If I didn’t already want to toss my cell phone in the Potomac, jump on the next plane, and bum around Africa for multiple months, this book just might introduce that idea to my daydreams.
Dark Star Safari is the story of a man who did just that. Paul Theroux traveled from Cairo to Cape Town on trains, busses, cars, "chicken taxis," and dugout canoes. The only difference between him and me is that he is a 60-year-old world-famous author, and I am well…myself.
This book is pretty epic – 480 pages. But awesome all the way through. I have somehow never heard of Theroux before, but he has written 31 fiction and 15 non-fiction books. (Oh man, summer reading list anyone? Looks like I have my work cut out for me!)
To read a full biography of Theroux, go here.
Theroux first went to Africa when he served for three years as a Peace Corps teacher in Malawi in the 1960s. Dark Star Safari chronicles his return to the “dark continent.” To read a summary, go here. He goes on a wonderful and awful trip to a wonderful and awful place.
Theroux is obviously a master of his craft, and expert writer. Even if you know nothing about Africa, or don’t care (gasp! Me. Judging. Now.), I think you will enjoy Dark Star Safari. The stories from his travels are sometimes harrowing, sometimes hilarious, but always interesting.
For example, in Ethiopia it seemed that everyone Theroux encountered had a story of time in prison. One man told him about a copy Gone With the Wind:
“I decided to translate it. I had no paper, so for paper I smoothed out the foil from cigarette packs and used the back side of it…But still I had to share the book – I could only have it for one hour [each day]. The translation took two years. I wrote it on three thousand sheets of cigarette foil. One by one, I folded these up and put them back into cigarette packs, and when the prisoners were released they took them out of prison, tucked into their shirt pockets...I read it over and over for six years. I know the book by heart” (125).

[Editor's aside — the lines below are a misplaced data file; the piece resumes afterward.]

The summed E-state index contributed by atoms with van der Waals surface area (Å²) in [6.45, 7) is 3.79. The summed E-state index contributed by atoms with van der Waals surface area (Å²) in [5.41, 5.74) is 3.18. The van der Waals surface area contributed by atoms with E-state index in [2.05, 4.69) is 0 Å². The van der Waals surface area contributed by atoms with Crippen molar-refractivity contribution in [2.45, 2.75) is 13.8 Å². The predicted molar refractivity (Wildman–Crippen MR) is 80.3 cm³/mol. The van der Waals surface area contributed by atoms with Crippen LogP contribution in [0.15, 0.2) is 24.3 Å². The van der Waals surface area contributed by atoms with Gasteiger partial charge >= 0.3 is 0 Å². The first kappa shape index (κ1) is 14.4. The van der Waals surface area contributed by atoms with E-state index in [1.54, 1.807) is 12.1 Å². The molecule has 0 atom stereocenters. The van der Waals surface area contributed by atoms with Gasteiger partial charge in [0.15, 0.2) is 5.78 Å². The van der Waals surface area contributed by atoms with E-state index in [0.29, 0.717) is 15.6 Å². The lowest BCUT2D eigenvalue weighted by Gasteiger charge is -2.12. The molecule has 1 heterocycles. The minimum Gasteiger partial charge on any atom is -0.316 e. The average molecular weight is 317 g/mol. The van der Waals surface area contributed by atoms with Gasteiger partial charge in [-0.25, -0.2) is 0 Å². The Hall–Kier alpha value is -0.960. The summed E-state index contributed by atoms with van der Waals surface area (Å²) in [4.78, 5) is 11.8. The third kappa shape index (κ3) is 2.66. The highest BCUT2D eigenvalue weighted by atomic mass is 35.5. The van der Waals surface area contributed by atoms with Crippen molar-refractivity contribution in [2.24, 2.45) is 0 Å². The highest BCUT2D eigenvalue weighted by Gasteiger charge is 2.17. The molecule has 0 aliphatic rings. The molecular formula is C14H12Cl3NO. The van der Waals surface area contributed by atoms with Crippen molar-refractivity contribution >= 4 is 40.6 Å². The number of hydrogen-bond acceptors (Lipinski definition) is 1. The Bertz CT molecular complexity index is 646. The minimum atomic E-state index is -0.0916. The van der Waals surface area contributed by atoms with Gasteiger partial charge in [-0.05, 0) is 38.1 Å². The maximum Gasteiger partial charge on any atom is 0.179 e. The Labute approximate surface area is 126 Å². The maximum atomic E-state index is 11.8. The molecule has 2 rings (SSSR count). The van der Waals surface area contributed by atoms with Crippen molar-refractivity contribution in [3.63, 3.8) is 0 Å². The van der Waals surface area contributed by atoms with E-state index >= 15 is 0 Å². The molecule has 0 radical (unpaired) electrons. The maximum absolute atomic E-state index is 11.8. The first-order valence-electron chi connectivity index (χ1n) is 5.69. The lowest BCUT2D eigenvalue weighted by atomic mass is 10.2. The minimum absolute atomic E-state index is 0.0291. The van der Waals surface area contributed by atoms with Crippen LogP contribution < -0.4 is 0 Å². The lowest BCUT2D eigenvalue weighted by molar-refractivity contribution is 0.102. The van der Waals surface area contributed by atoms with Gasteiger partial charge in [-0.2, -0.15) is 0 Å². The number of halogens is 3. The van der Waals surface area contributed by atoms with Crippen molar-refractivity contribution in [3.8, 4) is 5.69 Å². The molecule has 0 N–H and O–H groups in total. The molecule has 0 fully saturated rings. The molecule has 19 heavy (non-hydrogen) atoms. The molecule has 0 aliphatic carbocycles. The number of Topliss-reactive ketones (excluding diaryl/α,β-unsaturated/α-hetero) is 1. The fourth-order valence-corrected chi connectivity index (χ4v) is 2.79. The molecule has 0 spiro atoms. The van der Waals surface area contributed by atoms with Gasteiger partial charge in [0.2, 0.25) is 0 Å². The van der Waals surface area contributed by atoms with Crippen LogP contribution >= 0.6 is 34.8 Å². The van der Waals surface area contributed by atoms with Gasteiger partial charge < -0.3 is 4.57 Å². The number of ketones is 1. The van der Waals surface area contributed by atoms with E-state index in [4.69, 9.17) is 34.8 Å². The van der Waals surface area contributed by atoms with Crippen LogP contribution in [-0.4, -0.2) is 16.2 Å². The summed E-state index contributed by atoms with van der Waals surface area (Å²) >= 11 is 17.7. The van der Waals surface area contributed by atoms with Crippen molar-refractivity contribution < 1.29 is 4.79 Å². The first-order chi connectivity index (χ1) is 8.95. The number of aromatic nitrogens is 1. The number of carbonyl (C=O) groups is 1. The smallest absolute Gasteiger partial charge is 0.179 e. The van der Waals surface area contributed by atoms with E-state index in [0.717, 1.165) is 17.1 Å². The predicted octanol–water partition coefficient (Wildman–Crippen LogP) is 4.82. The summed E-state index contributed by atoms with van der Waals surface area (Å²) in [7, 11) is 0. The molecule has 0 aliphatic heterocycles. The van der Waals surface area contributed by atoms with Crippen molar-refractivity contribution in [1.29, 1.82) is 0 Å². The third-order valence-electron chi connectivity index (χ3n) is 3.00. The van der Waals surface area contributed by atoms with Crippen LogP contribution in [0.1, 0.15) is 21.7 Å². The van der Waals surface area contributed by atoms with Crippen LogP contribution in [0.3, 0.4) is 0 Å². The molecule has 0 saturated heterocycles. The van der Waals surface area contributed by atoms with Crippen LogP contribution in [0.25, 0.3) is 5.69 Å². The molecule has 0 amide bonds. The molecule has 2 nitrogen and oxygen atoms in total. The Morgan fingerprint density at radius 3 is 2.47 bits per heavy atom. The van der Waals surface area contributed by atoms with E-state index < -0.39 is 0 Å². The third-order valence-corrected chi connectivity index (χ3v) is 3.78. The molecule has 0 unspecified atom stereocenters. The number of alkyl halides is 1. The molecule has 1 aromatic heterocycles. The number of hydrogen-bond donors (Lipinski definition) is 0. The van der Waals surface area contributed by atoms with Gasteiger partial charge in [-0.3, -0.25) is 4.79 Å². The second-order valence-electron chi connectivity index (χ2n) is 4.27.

He later tells the story of a thief in urban Kenya, who is surrounded and publicly murdered by a mob for his crimes…and afterward everyone just returns to their daily business (175).
Most of the controversy over this book is due to Theroux’s strong stance against foreign aid. He rails against plush foreign charities (“agents of virtue”) for creating dependent aid-based artificial economies. Theroux is, at best, pessimistic.
He has a valid point. For over forty years, the “West” has been "helping" African nations, and as a result in that time the standard of living has decreased, illiteracy has increased, and the continent is plagued by overpopulation, AIDS, and disease. Aid is political, and Theroux arugues that it is actually counter-productive, “Leaders needed poverty to obtain foreign aid, needed an uneducated and passive populace to keep themselves in office for decades. A great education system in an open society would produce rivals…” (318).
In conversation with a Kenyan student:
“Donor countries tell us that if all state-owned utilities and industries are turned over to the private sector, it will be the answer.” He smiled at me. “But it isn’t the answer.”
“So what is the answer?” I asked.
He smiled. “Maybe no answer” (180).
Phew. Heavy stuff. But Theroux does not lecture, he merely observes.
An article in The Guardian agrees with Theroux that, “aid corrupts its recipients and its providers” but points out that “he never actually visits an aid project or the office of an aid organization.” (Duly noted. I’m just trying to provide a balanced view.)
Mid-way through the book, I found myself wondering why Theroux was doing this in the first place. “I was in no hurry, I wasn’t due anywhere, yet whenever I arrived in an African city, I wanted to leave” (225). I don’t want to give too much away, but read the book. You’ll see that it’s not all doom and gloom and that Theroux actually does love Africa, and he loves writing about it, “How nice it would be…if someone reading the narrative of my African trip felt the same, that it was the next best thing to being there…” (388).
In conclusion, read this book. As you know I already love all things Africa, so I expected to at least like this book. Knowledge of East and South African history probably helps, but I think Dark Star Safari could serve as your introduction into Africa literature (don't worry, I have a long list of Africa books to recommend...but that's another post).
Bottom line: two thumbs way up!
Read a review by an African here.
And here's a link to a Paul Theroux discussion group.